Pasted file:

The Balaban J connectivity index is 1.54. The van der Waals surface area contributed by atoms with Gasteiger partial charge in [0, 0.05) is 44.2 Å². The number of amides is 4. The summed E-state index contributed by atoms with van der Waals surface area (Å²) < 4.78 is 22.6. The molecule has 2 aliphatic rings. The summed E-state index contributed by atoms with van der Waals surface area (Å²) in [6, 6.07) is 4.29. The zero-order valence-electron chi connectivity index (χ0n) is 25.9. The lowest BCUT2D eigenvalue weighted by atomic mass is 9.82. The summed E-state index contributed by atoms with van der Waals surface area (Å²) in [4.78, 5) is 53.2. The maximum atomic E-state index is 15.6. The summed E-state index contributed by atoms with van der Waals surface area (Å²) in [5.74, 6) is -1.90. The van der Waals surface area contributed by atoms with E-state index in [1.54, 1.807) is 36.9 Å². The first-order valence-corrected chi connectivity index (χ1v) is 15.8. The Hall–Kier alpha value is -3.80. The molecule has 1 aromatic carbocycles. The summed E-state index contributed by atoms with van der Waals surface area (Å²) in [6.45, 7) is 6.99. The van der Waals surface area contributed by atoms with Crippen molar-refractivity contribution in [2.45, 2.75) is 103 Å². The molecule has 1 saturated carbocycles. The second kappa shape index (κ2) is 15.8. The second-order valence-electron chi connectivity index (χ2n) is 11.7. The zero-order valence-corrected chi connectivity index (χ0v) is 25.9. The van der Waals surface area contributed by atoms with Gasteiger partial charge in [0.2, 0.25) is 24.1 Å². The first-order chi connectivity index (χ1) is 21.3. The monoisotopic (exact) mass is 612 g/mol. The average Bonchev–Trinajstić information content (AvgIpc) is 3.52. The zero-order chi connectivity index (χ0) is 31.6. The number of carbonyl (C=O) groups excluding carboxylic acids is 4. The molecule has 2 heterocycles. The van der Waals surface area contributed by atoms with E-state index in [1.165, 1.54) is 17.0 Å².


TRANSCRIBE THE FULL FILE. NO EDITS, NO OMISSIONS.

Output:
The Balaban J connectivity index is 1.54. The van der Waals surface area contributed by atoms with Gasteiger partial charge in [0, 0.05) is 44.2 Å². The number of amides is 4. The summed E-state index contributed by atoms with van der Waals surface area (Å²) < 4.78 is 22.6. The molecule has 2 aliphatic rings. The summed E-state index contributed by atoms with van der Waals surface area (Å²) in [6, 6.07) is 4.29. The zero-order valence-electron chi connectivity index (χ0n) is 25.9. The lowest BCUT2D eigenvalue weighted by atomic mass is 9.82. The summed E-state index contributed by atoms with van der Waals surface area (Å²) in [4.78, 5) is 53.2. The maximum atomic E-state index is 15.6. The summed E-state index contributed by atoms with van der Waals surface area (Å²) in [5.74, 6) is -1.90. The van der Waals surface area contributed by atoms with E-state index in [1.54, 1.807) is 36.9 Å². The first-order valence-corrected chi connectivity index (χ1v) is 15.8. The Hall–Kier alpha value is -3.80. The molecule has 1 aromatic carbocycles. The summed E-state index contributed by atoms with van der Waals surface area (Å²) in [6.45, 7) is 6.99. The van der Waals surface area contributed by atoms with Crippen molar-refractivity contribution in [2.45, 2.75) is 103 Å². The molecule has 1 saturated carbocycles. The second kappa shape index (κ2) is 15.8. The second-order valence-electron chi connectivity index (χ2n) is 11.7. The zero-order valence-corrected chi connectivity index (χ0v) is 25.9. The van der Waals surface area contributed by atoms with Gasteiger partial charge in [0.2, 0.25) is 24.1 Å². The first-order chi connectivity index (χ1) is 21.3. The monoisotopic (exact) mass is 612 g/mol. The average Bonchev–Trinajstić information content (AvgIpc) is 3.52. The zero-order chi connectivity index (χ0) is 31.6. The number of carbonyl (C=O) groups excluding carboxylic acids is 4. The molecule has 2 heterocycles. The van der Waals surface area contributed by atoms with E-state index in [1.165, 1.54) is 17.0 Å².